SOFIA blog post #1 by Sarah Northcott
Welcome to this first blog post for the SOFIA research project!
This is a project exploring a psychological intervention called Solution Focused Brief Therapy for people living with post-stroke aphasia. Aphasia occurs when the communication centre of the brain is damaged, and can cause difficulties with talking, understanding, reading or writing.
This blog is to share our research with you. There are sections on the blog site where we discuss:
- solution focused brief therapy (click here)
- information for people with aphasia who would like to take part (click here)
- project details (click here), including my journey in setting up the project (click here)
- links to useful articles and information
We hope there will be sections of interest to clinicians, people living with stroke and aphasia, their friends and family members, as well as other researchers.
I’m looking forward to writing blog posts. The posts will discuss:
- reflections on using Solution Focused Brief Therapy
- how we are getting on with the research
- personal stories and commentaries written by other people involved in the project
We also hope that this blog will be a way of hearing from you: we’d love to hear your perspective on our research, and what you would find useful in these blog posts.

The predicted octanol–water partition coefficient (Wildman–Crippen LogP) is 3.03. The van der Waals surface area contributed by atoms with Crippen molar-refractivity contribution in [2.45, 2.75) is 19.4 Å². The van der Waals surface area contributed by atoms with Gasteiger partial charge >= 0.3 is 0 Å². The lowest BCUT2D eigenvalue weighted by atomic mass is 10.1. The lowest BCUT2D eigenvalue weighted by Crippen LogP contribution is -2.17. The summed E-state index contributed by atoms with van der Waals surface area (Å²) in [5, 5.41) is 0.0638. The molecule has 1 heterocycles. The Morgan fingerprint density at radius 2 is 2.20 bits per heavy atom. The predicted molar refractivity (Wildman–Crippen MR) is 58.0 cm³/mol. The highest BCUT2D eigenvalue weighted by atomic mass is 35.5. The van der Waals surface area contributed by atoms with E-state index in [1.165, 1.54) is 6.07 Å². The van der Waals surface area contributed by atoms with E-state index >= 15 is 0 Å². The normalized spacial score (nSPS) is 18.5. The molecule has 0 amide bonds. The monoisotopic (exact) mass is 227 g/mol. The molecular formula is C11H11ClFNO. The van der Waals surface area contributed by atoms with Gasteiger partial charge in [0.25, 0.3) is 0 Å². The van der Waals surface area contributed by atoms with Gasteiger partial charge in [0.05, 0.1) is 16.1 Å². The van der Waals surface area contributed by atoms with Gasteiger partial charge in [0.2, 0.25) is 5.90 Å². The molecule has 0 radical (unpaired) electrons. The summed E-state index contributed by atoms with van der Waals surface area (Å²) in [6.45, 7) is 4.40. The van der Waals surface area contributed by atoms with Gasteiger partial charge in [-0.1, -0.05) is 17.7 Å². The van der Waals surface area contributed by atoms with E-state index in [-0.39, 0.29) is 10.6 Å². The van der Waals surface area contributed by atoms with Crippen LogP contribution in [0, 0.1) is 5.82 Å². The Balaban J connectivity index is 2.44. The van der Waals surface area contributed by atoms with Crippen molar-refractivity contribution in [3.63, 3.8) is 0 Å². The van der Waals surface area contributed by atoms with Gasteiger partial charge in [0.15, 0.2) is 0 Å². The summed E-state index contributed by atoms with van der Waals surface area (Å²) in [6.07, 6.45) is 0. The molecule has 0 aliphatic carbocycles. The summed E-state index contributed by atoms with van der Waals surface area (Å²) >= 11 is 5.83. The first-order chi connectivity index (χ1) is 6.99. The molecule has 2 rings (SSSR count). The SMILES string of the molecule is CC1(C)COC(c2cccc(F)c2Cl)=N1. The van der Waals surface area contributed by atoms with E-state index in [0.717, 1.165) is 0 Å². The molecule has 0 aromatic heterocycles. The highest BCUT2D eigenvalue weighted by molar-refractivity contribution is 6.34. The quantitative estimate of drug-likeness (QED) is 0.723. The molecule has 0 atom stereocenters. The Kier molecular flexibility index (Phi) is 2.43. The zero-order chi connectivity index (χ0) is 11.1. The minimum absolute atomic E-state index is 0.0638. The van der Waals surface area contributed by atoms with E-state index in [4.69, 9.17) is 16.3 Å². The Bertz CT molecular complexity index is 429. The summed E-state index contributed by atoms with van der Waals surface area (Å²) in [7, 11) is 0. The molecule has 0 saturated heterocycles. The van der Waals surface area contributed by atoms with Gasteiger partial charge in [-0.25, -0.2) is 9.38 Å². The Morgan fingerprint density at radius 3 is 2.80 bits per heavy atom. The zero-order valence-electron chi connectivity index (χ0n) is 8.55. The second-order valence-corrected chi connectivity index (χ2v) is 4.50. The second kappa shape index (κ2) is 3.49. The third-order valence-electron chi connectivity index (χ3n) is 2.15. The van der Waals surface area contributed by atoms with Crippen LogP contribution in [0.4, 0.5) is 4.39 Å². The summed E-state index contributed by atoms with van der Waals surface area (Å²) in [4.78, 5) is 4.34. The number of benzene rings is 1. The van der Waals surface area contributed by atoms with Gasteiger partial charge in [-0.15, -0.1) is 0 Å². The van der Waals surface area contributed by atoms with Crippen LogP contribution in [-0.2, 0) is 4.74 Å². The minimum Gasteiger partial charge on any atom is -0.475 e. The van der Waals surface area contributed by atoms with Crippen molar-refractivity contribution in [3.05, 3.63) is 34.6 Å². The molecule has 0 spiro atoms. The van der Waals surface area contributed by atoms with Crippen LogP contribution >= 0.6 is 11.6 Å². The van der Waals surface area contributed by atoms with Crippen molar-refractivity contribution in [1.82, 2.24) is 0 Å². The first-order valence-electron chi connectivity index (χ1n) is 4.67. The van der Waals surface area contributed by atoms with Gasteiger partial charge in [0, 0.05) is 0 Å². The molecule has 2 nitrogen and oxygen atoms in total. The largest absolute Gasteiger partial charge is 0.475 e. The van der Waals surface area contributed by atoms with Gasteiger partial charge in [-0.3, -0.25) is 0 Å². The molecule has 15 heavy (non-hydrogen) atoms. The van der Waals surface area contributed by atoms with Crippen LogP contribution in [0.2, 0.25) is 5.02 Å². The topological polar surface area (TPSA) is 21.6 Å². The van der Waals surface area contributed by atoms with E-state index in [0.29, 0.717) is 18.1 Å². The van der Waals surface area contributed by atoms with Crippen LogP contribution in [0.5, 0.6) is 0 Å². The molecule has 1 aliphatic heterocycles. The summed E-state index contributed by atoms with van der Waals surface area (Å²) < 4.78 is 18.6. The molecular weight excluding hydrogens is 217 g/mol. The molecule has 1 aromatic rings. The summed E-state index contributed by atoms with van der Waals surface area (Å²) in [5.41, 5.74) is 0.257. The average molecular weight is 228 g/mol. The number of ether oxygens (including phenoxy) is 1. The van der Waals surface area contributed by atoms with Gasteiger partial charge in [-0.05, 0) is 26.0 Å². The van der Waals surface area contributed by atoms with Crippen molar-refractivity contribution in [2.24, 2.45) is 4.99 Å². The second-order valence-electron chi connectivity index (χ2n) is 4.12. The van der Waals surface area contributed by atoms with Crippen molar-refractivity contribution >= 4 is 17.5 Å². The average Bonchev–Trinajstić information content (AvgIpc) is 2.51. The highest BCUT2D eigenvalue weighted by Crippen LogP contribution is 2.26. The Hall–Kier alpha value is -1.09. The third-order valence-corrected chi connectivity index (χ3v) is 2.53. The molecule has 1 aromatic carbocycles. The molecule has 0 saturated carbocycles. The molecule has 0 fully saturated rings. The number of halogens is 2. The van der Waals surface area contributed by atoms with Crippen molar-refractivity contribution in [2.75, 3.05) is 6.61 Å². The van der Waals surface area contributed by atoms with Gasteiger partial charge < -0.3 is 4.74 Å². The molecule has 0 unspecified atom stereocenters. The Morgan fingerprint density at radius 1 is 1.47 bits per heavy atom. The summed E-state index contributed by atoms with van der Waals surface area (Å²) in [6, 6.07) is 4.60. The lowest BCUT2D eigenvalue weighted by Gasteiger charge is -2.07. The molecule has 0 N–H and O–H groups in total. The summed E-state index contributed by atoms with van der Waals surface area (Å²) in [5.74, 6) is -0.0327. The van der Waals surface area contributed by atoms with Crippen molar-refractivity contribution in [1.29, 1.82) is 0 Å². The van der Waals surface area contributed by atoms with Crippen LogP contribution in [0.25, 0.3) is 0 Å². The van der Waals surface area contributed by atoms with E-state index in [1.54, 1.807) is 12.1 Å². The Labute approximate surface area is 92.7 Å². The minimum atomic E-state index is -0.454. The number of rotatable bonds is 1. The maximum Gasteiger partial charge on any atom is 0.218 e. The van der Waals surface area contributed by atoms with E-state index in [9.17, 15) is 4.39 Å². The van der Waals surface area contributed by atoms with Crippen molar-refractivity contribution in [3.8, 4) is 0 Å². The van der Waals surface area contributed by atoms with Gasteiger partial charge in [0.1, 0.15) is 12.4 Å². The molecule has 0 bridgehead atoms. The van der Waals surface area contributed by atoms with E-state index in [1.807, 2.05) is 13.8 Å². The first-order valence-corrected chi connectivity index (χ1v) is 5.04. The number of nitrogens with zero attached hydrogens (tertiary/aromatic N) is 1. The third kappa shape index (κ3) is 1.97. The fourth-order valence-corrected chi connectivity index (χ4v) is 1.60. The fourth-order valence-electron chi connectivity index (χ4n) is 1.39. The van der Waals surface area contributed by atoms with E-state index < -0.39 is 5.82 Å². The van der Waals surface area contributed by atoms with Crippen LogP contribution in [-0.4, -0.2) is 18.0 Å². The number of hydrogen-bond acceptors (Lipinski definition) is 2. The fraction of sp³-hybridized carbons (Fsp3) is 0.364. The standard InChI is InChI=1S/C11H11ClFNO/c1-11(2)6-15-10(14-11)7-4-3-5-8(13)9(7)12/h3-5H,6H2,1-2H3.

It has been my privilege to listen to the stories of people living with stroke and aphasia over the last fifteen years. Too often people with aphasia are not able to access high quality psychological support due to their language difficulties. Through our research we hope to show that it is possible to make psychological therapies work well for people with aphasia. In developing this research project I have worked closely with numerous people including people with aphasia, other researchers, and clinicians. Through this blog I hope to share some of what we have learnt along the way.
*** This project is hosted by City, University of London and funded by the Stroke Association Jack and Averil (Mansfield) Bradley Fellowship Award for Stroke Research ***
Finally, a big thank you to Dr Abi Roper and Katie Monnelly for all their help in setting up this blog!